We are a commune of inquiring, skeptical, politically centrist, capitalist, anglophile, traditionalist New England Yankee humans, humanoids, and animals with many interests beyond and above politics. Each of us has had a high-school education (or GED), but all had ADD so didn't pay attention very well, especially the dogs. Each one of us does "try my best to be just like I am," and none of us enjoys working for others, including for Maggie, from whom we receive neither a nickel nor a dime. Freedom from nags, cranks, government, do-gooders, control-freaks and idiots is all that we ask for.
Early in their conversations in Barcelona, Huber, Erker and their colleagues realized that a clock is anything that undergoes irreversible changes: changes in which energy spreads out among more particles or into a broader area. Energy tends to dissipate — and entropy, a measure of its dissipation, tends to increase — simply because there are far, far more ways for energy to be spread out than for it to be highly concentrated. This numerical asymmetry, and the curious fact that energy started out ultra-concentrated at the beginning of the universe, are why energy now moves toward increasingly dispersed arrangements, one cooling coffee cup at a time.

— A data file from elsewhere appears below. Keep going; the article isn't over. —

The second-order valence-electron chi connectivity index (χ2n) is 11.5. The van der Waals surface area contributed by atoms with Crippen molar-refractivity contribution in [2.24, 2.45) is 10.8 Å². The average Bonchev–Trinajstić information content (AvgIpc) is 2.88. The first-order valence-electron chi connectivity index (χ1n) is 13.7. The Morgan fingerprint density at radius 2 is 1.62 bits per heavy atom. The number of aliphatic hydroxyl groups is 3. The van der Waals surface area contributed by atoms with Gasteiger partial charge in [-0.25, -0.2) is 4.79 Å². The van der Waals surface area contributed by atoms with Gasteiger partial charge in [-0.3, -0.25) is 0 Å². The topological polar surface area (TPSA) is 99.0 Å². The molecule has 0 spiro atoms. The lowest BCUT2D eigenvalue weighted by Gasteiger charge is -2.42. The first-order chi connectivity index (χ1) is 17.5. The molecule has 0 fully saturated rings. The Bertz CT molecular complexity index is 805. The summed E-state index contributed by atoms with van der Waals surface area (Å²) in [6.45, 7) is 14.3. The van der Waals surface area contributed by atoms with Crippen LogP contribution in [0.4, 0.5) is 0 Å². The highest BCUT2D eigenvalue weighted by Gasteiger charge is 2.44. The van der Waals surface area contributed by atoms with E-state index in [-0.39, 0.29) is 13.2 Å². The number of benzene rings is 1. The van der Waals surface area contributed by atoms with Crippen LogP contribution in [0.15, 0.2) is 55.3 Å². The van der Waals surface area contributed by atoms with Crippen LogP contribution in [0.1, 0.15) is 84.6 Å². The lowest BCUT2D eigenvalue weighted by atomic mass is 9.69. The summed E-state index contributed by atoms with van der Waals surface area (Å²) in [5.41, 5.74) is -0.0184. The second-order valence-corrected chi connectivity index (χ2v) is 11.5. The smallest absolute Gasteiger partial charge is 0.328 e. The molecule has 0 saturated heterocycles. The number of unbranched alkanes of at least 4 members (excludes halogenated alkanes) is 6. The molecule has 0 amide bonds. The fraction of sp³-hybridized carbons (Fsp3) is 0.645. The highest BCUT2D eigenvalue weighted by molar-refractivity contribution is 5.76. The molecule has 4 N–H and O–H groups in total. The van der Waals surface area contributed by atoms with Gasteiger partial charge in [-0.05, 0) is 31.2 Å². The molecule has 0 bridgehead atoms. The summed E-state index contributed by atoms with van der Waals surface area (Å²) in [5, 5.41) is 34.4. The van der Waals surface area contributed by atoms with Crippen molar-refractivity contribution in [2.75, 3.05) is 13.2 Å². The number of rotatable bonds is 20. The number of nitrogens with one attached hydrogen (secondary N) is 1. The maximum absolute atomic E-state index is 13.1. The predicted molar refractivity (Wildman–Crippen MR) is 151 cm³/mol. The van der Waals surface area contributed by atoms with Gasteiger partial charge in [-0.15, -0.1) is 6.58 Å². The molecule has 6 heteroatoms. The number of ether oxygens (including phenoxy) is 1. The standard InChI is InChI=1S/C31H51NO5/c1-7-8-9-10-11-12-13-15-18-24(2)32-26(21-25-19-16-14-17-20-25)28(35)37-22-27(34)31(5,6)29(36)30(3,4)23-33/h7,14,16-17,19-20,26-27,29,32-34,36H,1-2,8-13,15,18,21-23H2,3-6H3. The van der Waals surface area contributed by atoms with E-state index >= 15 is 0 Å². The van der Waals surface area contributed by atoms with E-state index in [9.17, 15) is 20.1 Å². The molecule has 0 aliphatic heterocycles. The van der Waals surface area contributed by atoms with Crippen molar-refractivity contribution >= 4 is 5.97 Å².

Tim (William) Briggs
An interesting take on the fundamental notion of what a clock is.
To be clear, there are no reversible processes in the real world. The idea of reversibility in thermal physics is a conceptual tool that is approximated in reality in the realm of very small changes (e.g., in the pressure and temperature of a gas), but there always a change in entropy involved when we actually do experiments or measure anything.
There is something uniquely Western about clocks and their representation of time that is embedded thread-like in our culture as one of its primary elements, when you think about it.
I've built one clock, from a kit, with my daughter when she is little. It was great fun. I have 3 clocks that I keep wound and I take great, unconscious comfort in their muted ticking and soft chimes, playing counterpoint in the background against the wind chimes outside. Order and Chaos.
Time is how we measure change. we compare the change in objects and compare that to the regular change in other objects -- sun, moon, stars. Time is a comparison of changes.
Jan Peter Blickenstaff
Tomorrow, and tomorrow, and tomorrow,
Creeps in this petty pace from day to day,
To the last syllable of recorded time;
And all our yesterdays have lighted fools
The way to dusty death.
—William Shakespeare, "MacBeth"